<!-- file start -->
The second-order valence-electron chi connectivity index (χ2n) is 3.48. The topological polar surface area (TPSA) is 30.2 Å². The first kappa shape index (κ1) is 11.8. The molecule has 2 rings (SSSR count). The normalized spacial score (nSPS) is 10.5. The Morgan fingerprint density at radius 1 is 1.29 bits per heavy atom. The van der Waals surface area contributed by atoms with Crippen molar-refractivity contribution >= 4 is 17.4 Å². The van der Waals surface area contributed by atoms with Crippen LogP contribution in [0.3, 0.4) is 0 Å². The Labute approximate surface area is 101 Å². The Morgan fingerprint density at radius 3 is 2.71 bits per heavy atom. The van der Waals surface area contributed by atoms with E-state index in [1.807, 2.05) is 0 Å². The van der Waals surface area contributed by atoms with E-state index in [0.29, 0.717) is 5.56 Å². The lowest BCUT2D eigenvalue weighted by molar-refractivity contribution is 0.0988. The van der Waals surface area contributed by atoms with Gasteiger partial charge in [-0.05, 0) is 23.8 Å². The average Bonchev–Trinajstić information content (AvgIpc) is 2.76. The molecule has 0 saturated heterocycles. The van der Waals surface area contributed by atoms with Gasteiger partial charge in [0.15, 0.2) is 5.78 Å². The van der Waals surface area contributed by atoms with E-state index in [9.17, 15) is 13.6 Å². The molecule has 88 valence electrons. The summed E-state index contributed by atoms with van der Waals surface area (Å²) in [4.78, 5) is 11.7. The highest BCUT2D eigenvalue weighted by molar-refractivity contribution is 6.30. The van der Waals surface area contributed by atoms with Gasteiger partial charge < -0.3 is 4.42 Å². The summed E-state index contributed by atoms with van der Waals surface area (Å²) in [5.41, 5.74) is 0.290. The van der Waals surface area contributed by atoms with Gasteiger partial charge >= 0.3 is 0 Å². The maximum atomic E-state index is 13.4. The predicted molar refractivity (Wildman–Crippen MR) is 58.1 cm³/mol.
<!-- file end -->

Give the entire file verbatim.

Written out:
The second-order valence-electron chi connectivity index (χ2n) is 3.48. The topological polar surface area (TPSA) is 30.2 Å². The first kappa shape index (κ1) is 11.8. The molecule has 2 rings (SSSR count). The normalized spacial score (nSPS) is 10.5. The Morgan fingerprint density at radius 1 is 1.29 bits per heavy atom. The van der Waals surface area contributed by atoms with Crippen molar-refractivity contribution >= 4 is 17.4 Å². The van der Waals surface area contributed by atoms with Crippen LogP contribution in [0.3, 0.4) is 0 Å². The Labute approximate surface area is 101 Å². The Morgan fingerprint density at radius 3 is 2.71 bits per heavy atom. The van der Waals surface area contributed by atoms with E-state index in [1.807, 2.05) is 0 Å². The van der Waals surface area contributed by atoms with E-state index in [0.29, 0.717) is 5.56 Å². The lowest BCUT2D eigenvalue weighted by molar-refractivity contribution is 0.0988. The van der Waals surface area contributed by atoms with Gasteiger partial charge in [-0.05, 0) is 23.8 Å². The average Bonchev–Trinajstić information content (AvgIpc) is 2.76. The molecule has 0 saturated heterocycles. The van der Waals surface area contributed by atoms with Gasteiger partial charge in [0.15, 0.2) is 5.78 Å². The van der Waals surface area contributed by atoms with E-state index in [9.17, 15) is 13.6 Å². The molecule has 88 valence electrons. The summed E-state index contributed by atoms with van der Waals surface area (Å²) in [4.78, 5) is 11.7. The highest BCUT2D eigenvalue weighted by molar-refractivity contribution is 6.30. The van der Waals surface area contributed by atoms with Gasteiger partial charge < -0.3 is 4.42 Å². The summed E-state index contributed by atoms with van der Waals surface area (Å²) in [5.41, 5.74) is 0.290. The van der Waals surface area contributed by atoms with Gasteiger partial charge >= 0.3 is 0 Å². The maximum atomic E-state index is 13.4. The predicted molar refractivity (Wildman–Crippen MR) is 58.1 cm³/mol.